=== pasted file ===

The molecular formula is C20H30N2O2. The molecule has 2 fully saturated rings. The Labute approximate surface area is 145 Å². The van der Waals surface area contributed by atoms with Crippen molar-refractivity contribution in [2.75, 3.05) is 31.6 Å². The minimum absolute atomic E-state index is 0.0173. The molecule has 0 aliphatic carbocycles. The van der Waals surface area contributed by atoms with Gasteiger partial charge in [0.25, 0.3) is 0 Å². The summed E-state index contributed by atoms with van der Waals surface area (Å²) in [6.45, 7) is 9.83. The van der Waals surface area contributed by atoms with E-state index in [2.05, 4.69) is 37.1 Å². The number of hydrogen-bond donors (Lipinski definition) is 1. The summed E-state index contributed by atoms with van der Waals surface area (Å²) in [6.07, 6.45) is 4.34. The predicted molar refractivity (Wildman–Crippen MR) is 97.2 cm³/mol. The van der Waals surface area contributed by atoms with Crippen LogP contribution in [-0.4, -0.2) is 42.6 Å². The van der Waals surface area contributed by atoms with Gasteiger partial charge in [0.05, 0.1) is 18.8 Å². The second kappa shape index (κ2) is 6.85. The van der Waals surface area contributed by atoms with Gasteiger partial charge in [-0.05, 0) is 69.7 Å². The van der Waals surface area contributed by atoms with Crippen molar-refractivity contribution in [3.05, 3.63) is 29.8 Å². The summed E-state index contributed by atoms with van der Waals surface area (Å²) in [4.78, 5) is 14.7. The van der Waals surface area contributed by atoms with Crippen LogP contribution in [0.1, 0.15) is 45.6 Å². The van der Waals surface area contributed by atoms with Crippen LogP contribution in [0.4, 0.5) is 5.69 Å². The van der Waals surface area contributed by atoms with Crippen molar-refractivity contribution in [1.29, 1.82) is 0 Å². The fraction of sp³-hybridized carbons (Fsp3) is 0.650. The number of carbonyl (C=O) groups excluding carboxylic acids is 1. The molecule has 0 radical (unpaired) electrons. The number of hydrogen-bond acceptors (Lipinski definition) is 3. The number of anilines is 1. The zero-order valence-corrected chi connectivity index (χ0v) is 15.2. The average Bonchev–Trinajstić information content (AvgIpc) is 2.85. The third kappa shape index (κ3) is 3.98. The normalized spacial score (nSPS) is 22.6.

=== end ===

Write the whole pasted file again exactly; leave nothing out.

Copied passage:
The molecular formula is C20H30N2O2. The molecule has 2 fully saturated rings. The Labute approximate surface area is 145 Å². The van der Waals surface area contributed by atoms with Crippen molar-refractivity contribution in [2.75, 3.05) is 31.6 Å². The minimum absolute atomic E-state index is 0.0173. The molecule has 0 aliphatic carbocycles. The van der Waals surface area contributed by atoms with Gasteiger partial charge in [0.25, 0.3) is 0 Å². The summed E-state index contributed by atoms with van der Waals surface area (Å²) in [6.45, 7) is 9.83. The van der Waals surface area contributed by atoms with E-state index in [2.05, 4.69) is 37.1 Å². The number of hydrogen-bond donors (Lipinski definition) is 1. The summed E-state index contributed by atoms with van der Waals surface area (Å²) in [6.07, 6.45) is 4.34. The predicted molar refractivity (Wildman–Crippen MR) is 97.2 cm³/mol. The van der Waals surface area contributed by atoms with Crippen LogP contribution in [-0.4, -0.2) is 42.6 Å². The van der Waals surface area contributed by atoms with Gasteiger partial charge in [0.05, 0.1) is 18.8 Å². The second kappa shape index (κ2) is 6.85. The van der Waals surface area contributed by atoms with Gasteiger partial charge in [-0.05, 0) is 69.7 Å². The van der Waals surface area contributed by atoms with Crippen molar-refractivity contribution in [3.05, 3.63) is 29.8 Å². The summed E-state index contributed by atoms with van der Waals surface area (Å²) in [4.78, 5) is 14.7. The van der Waals surface area contributed by atoms with Crippen LogP contribution in [0.1, 0.15) is 45.6 Å². The van der Waals surface area contributed by atoms with Crippen LogP contribution in [0.4, 0.5) is 5.69 Å². The van der Waals surface area contributed by atoms with Crippen molar-refractivity contribution in [1.29, 1.82) is 0 Å². The fraction of sp³-hybridized carbons (Fsp3) is 0.650. The number of carbonyl (C=O) groups excluding carboxylic acids is 1. The molecule has 0 radical (unpaired) electrons. The number of hydrogen-bond acceptors (Lipinski definition) is 3. The number of anilines is 1. The zero-order valence-corrected chi connectivity index (χ0v) is 15.2. The average Bonchev–Trinajstić information content (AvgIpc) is 2.85. The third kappa shape index (κ3) is 3.98. The normalized spacial score (nSPS) is 22.6.